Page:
June 22, 2012

Spectator Sues Little Leaguer Over Errant Bullpen Throw: A Manchester, N.J., woman has filed a $500,000 lawsuit against the Little League player who threw a ball that hit her in the face, causing multiple fractures. Matthew Migliaccio, 11 when the incident occurred in May 2010, was warming up a pitcher in the bullpen when he tossed a ball that hit Elizabeth Lloyd in the face as she sat five feet away. She claims he threw it on purpose. He says it was accidental.

posted by rcade to baseball at 08:06 PM - 6 comments

That article isn't viewable; when you go there, it has a popup that says "We hope you have enjoyed your complimentary access" and if you click the (X) on the dialog, it just redirects you to www.app.com.

posted by hincandenza at 09:11 PM on June 22, 2012

Freakin' leaky paywalls. It works for me. Here's a ABC News account.

I don't understand how Little League's insurance would not cover an accident involving one of its players.

posted by rcade at 09:35 PM on June 22, 2012

I've never seen a serious accident happen to a fan that involved a youth player. Of course, I've never seen anyone sit 5 feet away from an 11 year old tossing a ball unless there was a backstop between them.

posted by kcfan4life at 10:01 PM on June 22, 2012

I hope this doesn't sour the kid on baseball. She should be ashamed of herself. What a disgusting display of greed.

posted by evixir at 10:03 PM on June 22, 2012

It may be greed. But if she has serious medical problems as a result of the accident and inadequate health insurance, a lawsuit may be her only option to afford her care.

I am surprised that Little League insurance does not cover a player sued for a game-related activity.

posted by rcade at 11:17 PM on June 22, 2012

For those who still can't access it, here's some excerpts from the Asbury Park Press article; sorry it's long. Given this suit was filed right at NJ's 2-year deadline for civil suits, and this woman should know even Major League players throw balls wide or long, her action is suspect. The fact the signs cover batted balls, in my mind, should be irrelevant. The idea is fans can be struck by baseballs.

MANCHESTER Two years ago, Matthew Migliaccio was doing what any Little League catcher would do before a game: helping a pitcher with his bullpen session.

Matthew, then 11, says he overthrew the pitcher. The ball struck a spectator named Elizabeth Lloyd in the face.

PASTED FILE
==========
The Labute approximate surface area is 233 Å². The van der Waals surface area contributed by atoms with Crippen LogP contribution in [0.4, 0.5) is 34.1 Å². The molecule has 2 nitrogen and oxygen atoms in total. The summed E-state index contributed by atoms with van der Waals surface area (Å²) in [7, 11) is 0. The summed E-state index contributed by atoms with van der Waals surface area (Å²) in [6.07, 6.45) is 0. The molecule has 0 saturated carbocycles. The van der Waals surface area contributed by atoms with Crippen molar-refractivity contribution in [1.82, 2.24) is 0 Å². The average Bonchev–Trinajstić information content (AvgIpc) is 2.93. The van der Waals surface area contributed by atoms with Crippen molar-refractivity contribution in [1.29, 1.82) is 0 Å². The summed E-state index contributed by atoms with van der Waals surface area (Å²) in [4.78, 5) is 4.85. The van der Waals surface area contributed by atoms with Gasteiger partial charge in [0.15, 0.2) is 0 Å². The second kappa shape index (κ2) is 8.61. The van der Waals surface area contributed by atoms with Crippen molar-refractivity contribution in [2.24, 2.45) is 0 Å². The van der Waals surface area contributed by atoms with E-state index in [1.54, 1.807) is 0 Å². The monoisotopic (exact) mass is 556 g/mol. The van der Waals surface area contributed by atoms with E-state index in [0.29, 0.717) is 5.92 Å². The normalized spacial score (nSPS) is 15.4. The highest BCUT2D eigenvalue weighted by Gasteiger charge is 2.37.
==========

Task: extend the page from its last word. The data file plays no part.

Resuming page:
Lloyd, who was watching her son play, was sitting at a picnic table 5 feet from the fenced-in bullpen area, which is down the third base line. She suffered multiple fractures.

"I ran over to see if she was all right," Matthew, now 13, said during an interview, with his father at his side. "She said she was OK. I was just on with warming the pitcher up, and I was not horsing around."

Lloyd, 45, of the Whiting section of Manchester, recently filed a lawsuit against the teen, seeking $500,000 in damages.

Riaz A. Mian, Lloyd's attorney, filed the suit April 24 in state Superior Court, Law Division. No court date has been set. Mian said the damages his client is seeking is the maximum that the family's homeowners insurance policy covers.

According to the lawsuit, Lloyd contends Matthew intentionally struck her, causing permanent injuries. Mian said the suit was filed after attempts to reach a settlement with insurance companies failed.

"He throws his best fast ball over the bullpen into the picnic area, striking my client in the face," Mian said. "Life is now different for my client."

Mian said Lloyd who was taken to a hospital emergency room after the May 2010 incident had to undergo reconstructive surgery and suffers from headaches.

Each of the fields at the Manchester Little League Complex has signs warning spectators of foul balls, but none mention the risk of overthrown balls.

Steve Barr, media relations director for Little League, said leagues are only required to have insurance for players and coaches not spectators. The accident insurance has been a requirement of local leagues since 1957.

posted by jjzucal at 01:41 PM on June 23, 2012

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